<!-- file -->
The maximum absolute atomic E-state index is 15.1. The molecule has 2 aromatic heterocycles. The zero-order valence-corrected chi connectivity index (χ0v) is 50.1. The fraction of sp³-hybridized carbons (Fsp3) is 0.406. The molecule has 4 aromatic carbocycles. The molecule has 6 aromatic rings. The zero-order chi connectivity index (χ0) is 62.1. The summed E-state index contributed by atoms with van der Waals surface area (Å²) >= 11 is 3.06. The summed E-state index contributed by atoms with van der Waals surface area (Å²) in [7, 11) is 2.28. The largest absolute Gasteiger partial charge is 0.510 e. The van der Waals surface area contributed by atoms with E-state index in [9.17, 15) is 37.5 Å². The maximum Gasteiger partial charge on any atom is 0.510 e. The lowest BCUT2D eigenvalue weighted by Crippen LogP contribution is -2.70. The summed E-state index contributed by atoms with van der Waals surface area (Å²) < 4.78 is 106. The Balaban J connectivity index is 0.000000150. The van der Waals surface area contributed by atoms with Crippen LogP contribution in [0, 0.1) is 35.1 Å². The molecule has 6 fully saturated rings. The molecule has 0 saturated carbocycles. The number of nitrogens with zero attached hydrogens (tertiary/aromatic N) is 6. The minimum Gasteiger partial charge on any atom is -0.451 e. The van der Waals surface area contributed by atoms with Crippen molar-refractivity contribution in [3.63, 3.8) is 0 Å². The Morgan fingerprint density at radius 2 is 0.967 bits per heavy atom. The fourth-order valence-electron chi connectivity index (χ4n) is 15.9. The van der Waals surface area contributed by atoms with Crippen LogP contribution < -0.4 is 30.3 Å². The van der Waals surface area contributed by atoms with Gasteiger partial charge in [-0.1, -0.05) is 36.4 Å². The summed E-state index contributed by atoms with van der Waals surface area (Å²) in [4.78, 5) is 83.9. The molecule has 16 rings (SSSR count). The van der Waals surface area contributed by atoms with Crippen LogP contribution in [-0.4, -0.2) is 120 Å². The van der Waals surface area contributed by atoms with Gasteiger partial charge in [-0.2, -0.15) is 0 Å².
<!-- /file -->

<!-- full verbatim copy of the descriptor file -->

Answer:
The maximum absolute atomic E-state index is 15.1. The molecule has 2 aromatic heterocycles. The zero-order valence-corrected chi connectivity index (χ0v) is 50.1. The fraction of sp³-hybridized carbons (Fsp3) is 0.406. The molecule has 4 aromatic carbocycles. The molecule has 6 aromatic rings. The zero-order chi connectivity index (χ0) is 62.1. The summed E-state index contributed by atoms with van der Waals surface area (Å²) >= 11 is 3.06. The summed E-state index contributed by atoms with van der Waals surface area (Å²) in [7, 11) is 2.28. The largest absolute Gasteiger partial charge is 0.510 e. The van der Waals surface area contributed by atoms with E-state index in [9.17, 15) is 37.5 Å². The maximum Gasteiger partial charge on any atom is 0.510 e. The lowest BCUT2D eigenvalue weighted by Crippen LogP contribution is -2.70. The summed E-state index contributed by atoms with van der Waals surface area (Å²) < 4.78 is 106. The Balaban J connectivity index is 0.000000150. The van der Waals surface area contributed by atoms with Crippen LogP contribution in [0, 0.1) is 35.1 Å². The molecule has 6 fully saturated rings. The molecule has 0 saturated carbocycles. The number of nitrogens with zero attached hydrogens (tertiary/aromatic N) is 6. The minimum Gasteiger partial charge on any atom is -0.451 e. The van der Waals surface area contributed by atoms with Crippen molar-refractivity contribution in [3.63, 3.8) is 0 Å². The Morgan fingerprint density at radius 2 is 0.967 bits per heavy atom. The fourth-order valence-electron chi connectivity index (χ4n) is 15.9. The van der Waals surface area contributed by atoms with Crippen LogP contribution < -0.4 is 30.3 Å². The van der Waals surface area contributed by atoms with Gasteiger partial charge in [-0.1, -0.05) is 36.4 Å². The summed E-state index contributed by atoms with van der Waals surface area (Å²) in [4.78, 5) is 83.9. The molecule has 16 rings (SSSR count). The van der Waals surface area contributed by atoms with Crippen LogP contribution in [-0.4, -0.2) is 120 Å². The van der Waals surface area contributed by atoms with Gasteiger partial charge in [-0.2, -0.15) is 0 Å².